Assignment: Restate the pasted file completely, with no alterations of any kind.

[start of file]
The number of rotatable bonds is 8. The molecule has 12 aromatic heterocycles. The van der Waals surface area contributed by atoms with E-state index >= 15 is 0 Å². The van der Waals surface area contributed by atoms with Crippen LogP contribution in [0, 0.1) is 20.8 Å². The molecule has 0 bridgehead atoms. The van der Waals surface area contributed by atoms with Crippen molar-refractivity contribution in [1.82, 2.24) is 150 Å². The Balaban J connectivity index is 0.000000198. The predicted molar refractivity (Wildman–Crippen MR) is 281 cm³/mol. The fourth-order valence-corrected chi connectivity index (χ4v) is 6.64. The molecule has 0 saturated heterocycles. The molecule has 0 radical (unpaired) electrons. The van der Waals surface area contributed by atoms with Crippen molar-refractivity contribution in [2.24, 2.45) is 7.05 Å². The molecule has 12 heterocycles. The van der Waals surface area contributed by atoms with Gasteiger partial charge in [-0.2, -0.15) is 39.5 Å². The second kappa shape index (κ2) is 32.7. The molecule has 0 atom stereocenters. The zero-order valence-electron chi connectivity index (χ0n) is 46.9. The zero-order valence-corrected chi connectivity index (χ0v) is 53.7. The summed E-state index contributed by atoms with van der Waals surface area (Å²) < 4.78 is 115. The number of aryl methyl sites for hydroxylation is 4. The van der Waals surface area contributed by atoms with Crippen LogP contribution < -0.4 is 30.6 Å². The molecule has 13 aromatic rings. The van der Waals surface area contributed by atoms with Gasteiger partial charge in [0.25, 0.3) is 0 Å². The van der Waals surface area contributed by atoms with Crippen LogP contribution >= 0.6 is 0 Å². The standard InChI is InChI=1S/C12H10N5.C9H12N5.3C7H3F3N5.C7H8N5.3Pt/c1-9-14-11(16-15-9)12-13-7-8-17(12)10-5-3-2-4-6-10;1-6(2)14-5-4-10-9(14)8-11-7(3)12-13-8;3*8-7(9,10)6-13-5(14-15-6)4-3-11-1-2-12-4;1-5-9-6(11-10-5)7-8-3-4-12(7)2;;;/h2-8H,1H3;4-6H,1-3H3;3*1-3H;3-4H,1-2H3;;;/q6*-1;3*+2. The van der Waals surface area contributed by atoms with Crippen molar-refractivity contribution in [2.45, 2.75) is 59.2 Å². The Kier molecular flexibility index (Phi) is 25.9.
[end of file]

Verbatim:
The number of rotatable bonds is 8. The molecule has 12 aromatic heterocycles. The van der Waals surface area contributed by atoms with E-state index >= 15 is 0 Å². The van der Waals surface area contributed by atoms with Crippen LogP contribution in [0, 0.1) is 20.8 Å². The molecule has 0 bridgehead atoms. The van der Waals surface area contributed by atoms with Crippen molar-refractivity contribution in [1.82, 2.24) is 150 Å². The Balaban J connectivity index is 0.000000198. The predicted molar refractivity (Wildman–Crippen MR) is 281 cm³/mol. The fourth-order valence-corrected chi connectivity index (χ4v) is 6.64. The molecule has 0 saturated heterocycles. The molecule has 0 radical (unpaired) electrons. The van der Waals surface area contributed by atoms with Crippen molar-refractivity contribution in [2.24, 2.45) is 7.05 Å². The molecule has 12 heterocycles. The van der Waals surface area contributed by atoms with Gasteiger partial charge in [-0.2, -0.15) is 39.5 Å². The second kappa shape index (κ2) is 32.7. The molecule has 0 atom stereocenters. The zero-order valence-electron chi connectivity index (χ0n) is 46.9. The zero-order valence-corrected chi connectivity index (χ0v) is 53.7. The summed E-state index contributed by atoms with van der Waals surface area (Å²) < 4.78 is 115. The number of aryl methyl sites for hydroxylation is 4. The van der Waals surface area contributed by atoms with Crippen LogP contribution < -0.4 is 30.6 Å². The molecule has 13 aromatic rings. The van der Waals surface area contributed by atoms with Gasteiger partial charge in [0.25, 0.3) is 0 Å². The van der Waals surface area contributed by atoms with Crippen LogP contribution >= 0.6 is 0 Å². The standard InChI is InChI=1S/C12H10N5.C9H12N5.3C7H3F3N5.C7H8N5.3Pt/c1-9-14-11(16-15-9)12-13-7-8-17(12)10-5-3-2-4-6-10;1-6(2)14-5-4-10-9(14)8-11-7(3)12-13-8;3*8-7(9,10)6-13-5(14-15-6)4-3-11-1-2-12-4;1-5-9-6(11-10-5)7-8-3-4-12(7)2;;;/h2-8H,1H3;4-6H,1-3H3;3*1-3H;3-4H,1-2H3;;;/q6*-1;3*+2. The van der Waals surface area contributed by atoms with Crippen molar-refractivity contribution in [2.45, 2.75) is 59.2 Å². The Kier molecular flexibility index (Phi) is 25.9.